We take extreme care in everything that we do, and there is no exception when it comes to the materials we use.
In the following list, we’re going to break down each and every material we use during the making process of our shoes. We believe that transparency is due to our customers who trust us for providing them the best product they could ever dream of.
One important thing to keep in mind is that we value social responsibility as much as ecology and that all of the products we source come from healthy workplaces where fair working conditions and salaries are mandatory.
Our second-hand shoes:
We have settled a partnership with a social company, based in France, specialised in collecting, sorting and recycling all kinds of textiles and shoes. Besides doing good for the planet, they do at least as much good for the people they employ, as their goal is simply to reach their social objectives before any economical or profit aim.
In their biggest sorting center, 50 tons of textiles and clothing are sorted daily, including 5 tons of shoes. From this amount are extracted by hand from the workers there the majority of the shoes we use for our production. We drive ourselves from Amsterdam to their site in the North of France to collect the pairs. If we really miss a particular size in a particular style, we use common second-hand channel to get it, from thrift shops to websites. Never buy new shoes is our motto.
Our Vegetable tanned leather:
All the virgin leather we use to make our shoes is 100% vegetable tanned. The tanning process is basically what transforms a skin or a hide into leather.
Vegetable tanning is the most ancient and natural technique, although sadly nowadays the most common tanning process in the industry remain using hazardous solution such as chromium.
Vegetan, as it’s called, is a very time consuming process that results from traditional craftsmanship. There are very few tanneries that still perform this technique, but it is said that the best quality you can ever find comes from the region of Tuscany in Italy. No wonder where the Tuscan leather got his reputation. This is where we source ours.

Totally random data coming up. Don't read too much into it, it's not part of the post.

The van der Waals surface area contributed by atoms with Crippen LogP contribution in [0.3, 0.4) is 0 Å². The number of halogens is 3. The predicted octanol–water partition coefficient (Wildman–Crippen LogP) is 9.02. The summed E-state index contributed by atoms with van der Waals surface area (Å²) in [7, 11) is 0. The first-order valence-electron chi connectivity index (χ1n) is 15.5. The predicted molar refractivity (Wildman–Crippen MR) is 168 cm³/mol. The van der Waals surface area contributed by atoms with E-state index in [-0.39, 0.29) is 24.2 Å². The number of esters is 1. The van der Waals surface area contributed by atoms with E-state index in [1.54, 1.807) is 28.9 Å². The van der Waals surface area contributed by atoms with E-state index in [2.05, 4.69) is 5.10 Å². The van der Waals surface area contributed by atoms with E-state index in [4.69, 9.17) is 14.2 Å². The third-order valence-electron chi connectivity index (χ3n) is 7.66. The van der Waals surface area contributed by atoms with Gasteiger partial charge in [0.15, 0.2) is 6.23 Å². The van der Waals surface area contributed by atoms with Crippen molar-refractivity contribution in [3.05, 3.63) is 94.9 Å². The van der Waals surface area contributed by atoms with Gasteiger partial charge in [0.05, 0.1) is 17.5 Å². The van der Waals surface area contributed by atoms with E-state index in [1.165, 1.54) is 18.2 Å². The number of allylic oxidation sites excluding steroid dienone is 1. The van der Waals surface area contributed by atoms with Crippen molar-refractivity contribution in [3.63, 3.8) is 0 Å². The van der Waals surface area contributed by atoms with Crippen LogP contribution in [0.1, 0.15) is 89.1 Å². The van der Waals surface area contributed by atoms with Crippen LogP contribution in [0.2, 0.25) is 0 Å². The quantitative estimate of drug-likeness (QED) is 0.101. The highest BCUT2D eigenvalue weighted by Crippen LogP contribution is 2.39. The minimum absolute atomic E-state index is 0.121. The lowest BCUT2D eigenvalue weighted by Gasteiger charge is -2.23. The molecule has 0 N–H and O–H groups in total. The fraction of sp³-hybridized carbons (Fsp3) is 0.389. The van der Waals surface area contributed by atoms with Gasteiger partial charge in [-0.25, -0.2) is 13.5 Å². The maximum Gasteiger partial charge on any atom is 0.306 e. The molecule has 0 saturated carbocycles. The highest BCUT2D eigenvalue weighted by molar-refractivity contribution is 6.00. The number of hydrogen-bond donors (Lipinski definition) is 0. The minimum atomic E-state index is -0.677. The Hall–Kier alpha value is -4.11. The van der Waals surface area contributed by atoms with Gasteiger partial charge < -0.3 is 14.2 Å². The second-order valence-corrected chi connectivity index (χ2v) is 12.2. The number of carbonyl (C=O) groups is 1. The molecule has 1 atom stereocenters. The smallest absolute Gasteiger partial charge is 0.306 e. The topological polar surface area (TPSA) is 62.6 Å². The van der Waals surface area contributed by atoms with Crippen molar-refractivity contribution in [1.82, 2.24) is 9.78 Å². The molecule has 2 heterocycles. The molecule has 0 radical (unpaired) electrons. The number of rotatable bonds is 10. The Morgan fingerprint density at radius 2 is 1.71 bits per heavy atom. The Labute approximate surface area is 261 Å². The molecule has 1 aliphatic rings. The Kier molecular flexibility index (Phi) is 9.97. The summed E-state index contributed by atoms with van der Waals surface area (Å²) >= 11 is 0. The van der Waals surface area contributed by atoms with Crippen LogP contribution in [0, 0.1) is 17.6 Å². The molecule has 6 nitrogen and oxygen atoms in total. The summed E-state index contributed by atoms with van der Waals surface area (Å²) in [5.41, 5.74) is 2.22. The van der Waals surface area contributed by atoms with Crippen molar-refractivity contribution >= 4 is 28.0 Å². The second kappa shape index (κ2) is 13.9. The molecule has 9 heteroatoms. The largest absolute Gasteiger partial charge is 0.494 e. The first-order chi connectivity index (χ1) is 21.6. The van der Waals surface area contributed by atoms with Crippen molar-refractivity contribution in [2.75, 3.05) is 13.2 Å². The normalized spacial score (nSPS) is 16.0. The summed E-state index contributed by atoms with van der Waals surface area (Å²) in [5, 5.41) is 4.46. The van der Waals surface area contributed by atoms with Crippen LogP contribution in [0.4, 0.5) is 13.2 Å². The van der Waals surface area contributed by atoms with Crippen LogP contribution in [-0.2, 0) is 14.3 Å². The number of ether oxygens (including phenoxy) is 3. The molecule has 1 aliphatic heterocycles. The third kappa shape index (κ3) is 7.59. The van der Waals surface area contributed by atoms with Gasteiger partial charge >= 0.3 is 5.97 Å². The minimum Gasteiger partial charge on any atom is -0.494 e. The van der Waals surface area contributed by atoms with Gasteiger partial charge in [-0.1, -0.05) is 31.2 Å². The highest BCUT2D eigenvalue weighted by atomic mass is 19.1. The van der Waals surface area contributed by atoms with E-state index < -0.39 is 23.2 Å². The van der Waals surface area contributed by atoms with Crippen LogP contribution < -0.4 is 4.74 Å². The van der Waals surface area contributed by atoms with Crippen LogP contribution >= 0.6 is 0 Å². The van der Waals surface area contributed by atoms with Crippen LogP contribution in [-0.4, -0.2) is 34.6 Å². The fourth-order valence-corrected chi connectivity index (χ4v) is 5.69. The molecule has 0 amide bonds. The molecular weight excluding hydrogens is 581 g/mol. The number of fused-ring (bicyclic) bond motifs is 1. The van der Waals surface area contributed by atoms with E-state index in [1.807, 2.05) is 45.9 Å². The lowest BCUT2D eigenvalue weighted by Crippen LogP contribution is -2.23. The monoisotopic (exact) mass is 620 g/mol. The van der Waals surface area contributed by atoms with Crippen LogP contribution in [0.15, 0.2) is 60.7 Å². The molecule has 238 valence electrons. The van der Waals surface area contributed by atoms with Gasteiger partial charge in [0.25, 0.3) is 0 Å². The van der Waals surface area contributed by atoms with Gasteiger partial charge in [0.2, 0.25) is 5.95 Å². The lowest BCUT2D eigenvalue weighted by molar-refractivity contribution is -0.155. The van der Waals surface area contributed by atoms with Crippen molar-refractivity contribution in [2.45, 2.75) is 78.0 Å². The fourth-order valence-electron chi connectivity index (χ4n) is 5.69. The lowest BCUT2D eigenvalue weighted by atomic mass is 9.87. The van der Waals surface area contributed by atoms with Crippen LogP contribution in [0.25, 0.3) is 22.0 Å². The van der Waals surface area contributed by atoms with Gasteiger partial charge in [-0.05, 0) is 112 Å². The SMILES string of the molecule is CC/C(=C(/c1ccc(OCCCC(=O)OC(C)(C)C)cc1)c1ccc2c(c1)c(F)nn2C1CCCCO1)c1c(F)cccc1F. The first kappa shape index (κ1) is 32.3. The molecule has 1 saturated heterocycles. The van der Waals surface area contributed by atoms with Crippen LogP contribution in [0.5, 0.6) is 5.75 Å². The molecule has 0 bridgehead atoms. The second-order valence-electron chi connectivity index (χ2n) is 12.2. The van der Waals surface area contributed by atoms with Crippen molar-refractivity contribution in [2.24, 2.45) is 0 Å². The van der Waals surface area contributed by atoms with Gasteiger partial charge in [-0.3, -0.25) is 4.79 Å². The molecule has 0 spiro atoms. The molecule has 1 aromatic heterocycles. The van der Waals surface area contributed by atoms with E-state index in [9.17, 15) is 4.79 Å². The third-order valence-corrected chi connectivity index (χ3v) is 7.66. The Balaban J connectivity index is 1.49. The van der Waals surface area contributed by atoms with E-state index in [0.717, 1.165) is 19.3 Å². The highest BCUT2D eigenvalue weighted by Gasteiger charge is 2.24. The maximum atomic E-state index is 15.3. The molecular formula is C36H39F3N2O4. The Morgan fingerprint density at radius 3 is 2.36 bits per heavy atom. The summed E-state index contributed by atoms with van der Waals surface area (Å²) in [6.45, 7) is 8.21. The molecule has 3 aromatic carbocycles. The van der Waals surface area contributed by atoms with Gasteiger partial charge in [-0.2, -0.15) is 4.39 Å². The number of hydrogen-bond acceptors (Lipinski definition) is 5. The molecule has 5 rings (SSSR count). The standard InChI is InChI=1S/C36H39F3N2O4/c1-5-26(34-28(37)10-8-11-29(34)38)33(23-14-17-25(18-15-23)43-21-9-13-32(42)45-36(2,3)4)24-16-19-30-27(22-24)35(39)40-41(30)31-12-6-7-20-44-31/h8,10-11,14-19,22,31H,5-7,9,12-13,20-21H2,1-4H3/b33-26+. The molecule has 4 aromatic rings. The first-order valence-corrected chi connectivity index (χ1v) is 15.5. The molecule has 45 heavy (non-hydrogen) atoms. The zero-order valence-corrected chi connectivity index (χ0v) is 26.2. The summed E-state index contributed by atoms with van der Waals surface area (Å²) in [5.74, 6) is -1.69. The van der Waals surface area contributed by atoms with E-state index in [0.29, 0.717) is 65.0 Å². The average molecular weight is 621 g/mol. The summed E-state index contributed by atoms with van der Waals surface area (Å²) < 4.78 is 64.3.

All these components are based on it :
Cork is an amazing product in terms of comfort, durability, design and ecological footprint. We source our big granulated cork sheets from a family business based in Alentejo, Portugal. We then handshape it into wedges. This component comes from a tree named cork-oak and is 100% natural. Harvests happens during Spring/Summer transition every 9 years for each tree and instead of harming, is helping it to live healthier and longer.
The actual rubber soles we use for our shoes are produced in Italy and made of high quality EVA, which is a by-product of oil. Even though it offers great comfort and durability to the wearer, this material is virgin, hardly recyclable and has a terrible ecological footprint. Throughout the industry, finding a good alternative to this material is one of the biggest challenge. By the Eurpean Union we are being supported through the Worth Partnership to develop more sustainable soles, we will report on the development when we have any news.
Shoemaking implies the use of glue in many steps and we have find a way to tackle it. Little by little, doing wearing tests, we tend to replace the regular chemical glue by a strong water-based glue. So far, 80% of the glue we used is water-based. We aim to reach the 100% soon and hope to update this section really soon.
We’re not letting any detail slip away from this list. Our designs involve a lot of stitching, which obviously has its visual perks but also helps us reduce the use of glue. But what about the quality of the yarns we use? We use two different thicknesses for the storm welt, a thin one for assembling it to the upper, and a thick one for assembling it to the leather midsole. If the design of the pair we’re working on applies a leather sole, then we use a third type of yarn. Due to the required performance of these yarns, we stuck to PET because it’s the only material that we know for sure won’t fail us. However, this doesn’t prevent us from experimenting with better materials in terms of ecological footprint such as recycled PET or hemp. We aim to find a good enough alternative so that we’ll be able to replace our current material.